Categories
memories

Memories No. 01 – Transforming a picture into a Story

I blogged recently about what I’ve learnt during my two years travelling to the ends of the lines, and I set out my plans for the future. But during the Covid19 lockdown arrangements, some of those plans are understandably on hold.

However, I’ve mentioned my plans to write a book which will embrace the 81 ‘Pictures of the Day’ I’ve selected from my travels. As part of those preparations, I am reviewing all the pictures I’ve selected and updating the original blogs. And from the 18th April, the second anniversary of when I started, I’m posting one picture a day on my social media channels for those interested.

Additionally, I’ll be writing weekly with the pictures I’ve posted from the past week. This time with the full narrative as to why I selected this particular picture. I’ve noticed as I’ve been reviewing, that my reasons have changed subtly over the weeks and months; maybe as I’ve become more  confident in what I want to say, or more inspired by the artistic quality of the picture, or I’ve simply become more adept at using my camera . Who knows?

Well this is where I’d like your help, as I’d like to canvass your thoughts each week on which is your favourite picture. You can reply through my blog, directly by email or via my social media platforms. And if you’d like to explain why, that will be helpful too.

So over the course of the next 12 weeks I hope to end up with the 12 most liked pictures – are you interested in helping me shape my book?

Here goes then. Week one is from Gospel Oak to Lewisham

#01: Gospel Oak – 18/04/2018

This is an exciting day in many ways; not least because I’m returning to a long forgotten passion of photography and I’m armed with a brand new camera. But it comes with a lot of trepidation as I have to re-learn how to blend all the components that make up picture taking. To be honest, my first set of pictures are not that unique, BUT I have made a start.

The walk over Hampstead Heath on what turns out to be a scorcher of a day makes the light very harsh, and I’m pleased with how the auto settings are taking care of the basics for me. But as I approach Kenwood House, the grounds are littered with a carpet of daffodils and bluebells just emerging and spreading their petals to fill the landscape with a mass of colour. The bluebells are just not ready to play their part but sufficiently in abundance to show their intent.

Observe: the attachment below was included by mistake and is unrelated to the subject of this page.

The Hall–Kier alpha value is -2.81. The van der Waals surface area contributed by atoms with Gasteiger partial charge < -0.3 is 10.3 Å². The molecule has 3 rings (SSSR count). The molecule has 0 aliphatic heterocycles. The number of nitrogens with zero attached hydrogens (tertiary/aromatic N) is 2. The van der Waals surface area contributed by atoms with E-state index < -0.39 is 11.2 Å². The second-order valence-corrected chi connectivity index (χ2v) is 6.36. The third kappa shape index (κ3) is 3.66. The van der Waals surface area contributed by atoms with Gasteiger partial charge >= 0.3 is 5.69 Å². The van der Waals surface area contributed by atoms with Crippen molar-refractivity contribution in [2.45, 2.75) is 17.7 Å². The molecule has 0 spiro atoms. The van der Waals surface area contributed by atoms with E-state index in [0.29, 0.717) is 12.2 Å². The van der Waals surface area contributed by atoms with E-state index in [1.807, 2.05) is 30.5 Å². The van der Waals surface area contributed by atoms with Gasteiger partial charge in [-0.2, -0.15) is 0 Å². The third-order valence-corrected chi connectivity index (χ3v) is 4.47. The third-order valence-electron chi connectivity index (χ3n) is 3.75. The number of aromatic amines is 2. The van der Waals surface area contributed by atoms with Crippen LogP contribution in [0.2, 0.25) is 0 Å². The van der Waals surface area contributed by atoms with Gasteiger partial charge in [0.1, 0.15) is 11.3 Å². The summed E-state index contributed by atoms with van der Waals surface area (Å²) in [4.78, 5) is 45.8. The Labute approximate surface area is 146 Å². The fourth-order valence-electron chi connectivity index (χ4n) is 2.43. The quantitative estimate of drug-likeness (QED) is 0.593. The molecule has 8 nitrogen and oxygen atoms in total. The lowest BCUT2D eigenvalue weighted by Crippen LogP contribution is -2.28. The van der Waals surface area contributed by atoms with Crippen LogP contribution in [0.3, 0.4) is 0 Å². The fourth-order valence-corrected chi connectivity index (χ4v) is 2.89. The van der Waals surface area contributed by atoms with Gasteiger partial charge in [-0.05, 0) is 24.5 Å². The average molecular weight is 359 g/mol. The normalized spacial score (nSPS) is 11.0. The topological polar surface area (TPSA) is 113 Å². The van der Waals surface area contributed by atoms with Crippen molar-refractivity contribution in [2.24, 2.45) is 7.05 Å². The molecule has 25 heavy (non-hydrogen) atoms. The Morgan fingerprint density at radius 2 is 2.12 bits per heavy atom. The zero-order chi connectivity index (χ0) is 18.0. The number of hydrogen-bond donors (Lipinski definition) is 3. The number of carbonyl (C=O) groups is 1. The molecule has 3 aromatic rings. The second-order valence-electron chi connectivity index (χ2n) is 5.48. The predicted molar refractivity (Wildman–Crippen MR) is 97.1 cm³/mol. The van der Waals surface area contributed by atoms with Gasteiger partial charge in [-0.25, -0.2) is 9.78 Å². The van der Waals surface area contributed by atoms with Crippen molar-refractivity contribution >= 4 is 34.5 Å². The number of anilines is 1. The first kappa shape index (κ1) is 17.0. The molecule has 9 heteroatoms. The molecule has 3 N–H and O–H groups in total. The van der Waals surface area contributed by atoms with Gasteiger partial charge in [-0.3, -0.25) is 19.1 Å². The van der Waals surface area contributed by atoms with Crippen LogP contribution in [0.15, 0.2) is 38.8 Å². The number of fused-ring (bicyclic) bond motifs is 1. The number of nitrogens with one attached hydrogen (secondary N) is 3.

This, my very first picture of the day allows me to get close to nature. I’m lying on the ground, oblivious to others walking past, and I capture this isolated bluebell trying to make its way amid the carpet of blue behind it. I haven’t quite mastered the autofocus, but nevertheless this will always remind me of my very first outing: a new found freedom; and the excitement of rekindling my long forgotten love of taking pictures.

A Lonely Bluebell

Settings: Camera – Canon EOS 200D; Aperture – ƒ5.6; Shutter Speed – 1/250; Focal Length – 55mm; Film Speed – ISO100; Google Photo Filter – Auto

#02: Ealing Broadway – 19/04/2018

An easy pic today, simply because of the Welsh connection. This display is of a pink neon sheep which symbolises the shop’s name. It is an interesting experience and one that helps me overcome the feeling of embarrassment whilst taking pictures surrounded by passing shoppers. 

Pink Sheep

Settings: Camera – Canon EOS 200D; Aperture – ƒ11; Shutter Speed – 1/80; Focal Length – 55mm; Film Speed – ISO2500; Google Photo Filter – Alpaca

#03: Elephant & Castle – 25/04/2018

Why a yellow lock? It simply caught my eye as the colour stood out against an otherwise tired and drab lock up garage on a dull day. The picture is taken at the entrance to the garage lock ups on Rockingham Street

But as I took it, I wondered if it somehow symbolised my ‘end of the line’ theme as who knows what’s inside? A lock is definitive in that it states that whatever’s inside it’s at the end of its use: be that daily or permanent. And because of this I’ve adopted the symbol as my social media avatar.

Lock Down

Settings: Camera – Canon EOS 200D; Aperture – ƒ25; Shutter Speed – 1/80; Focal Length – 55mm; Film Speed – ISO2000; Google Photo Filter – Auto

#04: Edgware – 03/05/2018

This is taken in the car park by Sainsbury’s wandering around a florist’s pop up stall; seems like a regular event though as this was quite a well established stall. Nevertheless, the trader was happy for me to wander around and capture his stall.

This is an amusing shot as it took me a while to realise the florist had ‘painted’ on the black eyes to give the illusion that these are ‘happy smiley’ faces on these succulent, mat-forming alpines. Nevertheless the illusion works as it draws in several shoppers to buy them.

Smilie

Settings: Camera – Canon EOS 200D; Aperture – ƒ5.6; Shutter Speed – 1/250; Focal Length – 55mm; Film Speed – ISO125; Google Photo Filter – None

#05: Edgware Road – 09/05/2018

This is a view from inside the station looking in a southerly direction at the adjoining building: Griffith House which is one of Tfl’s training centres which was originally built as an electricity substation for the tube network.

The side of the building is covered in this elaborate and colourful “Wrapper” of vitreous enamel cladding created by Jacqueline Poncelet and the variegated station roof edging creates an interesting shadowed feature set against the brighter colours in the background. This is one of those images that as a commuter you may not normally see as you are busy rushing to/from the train…just look up!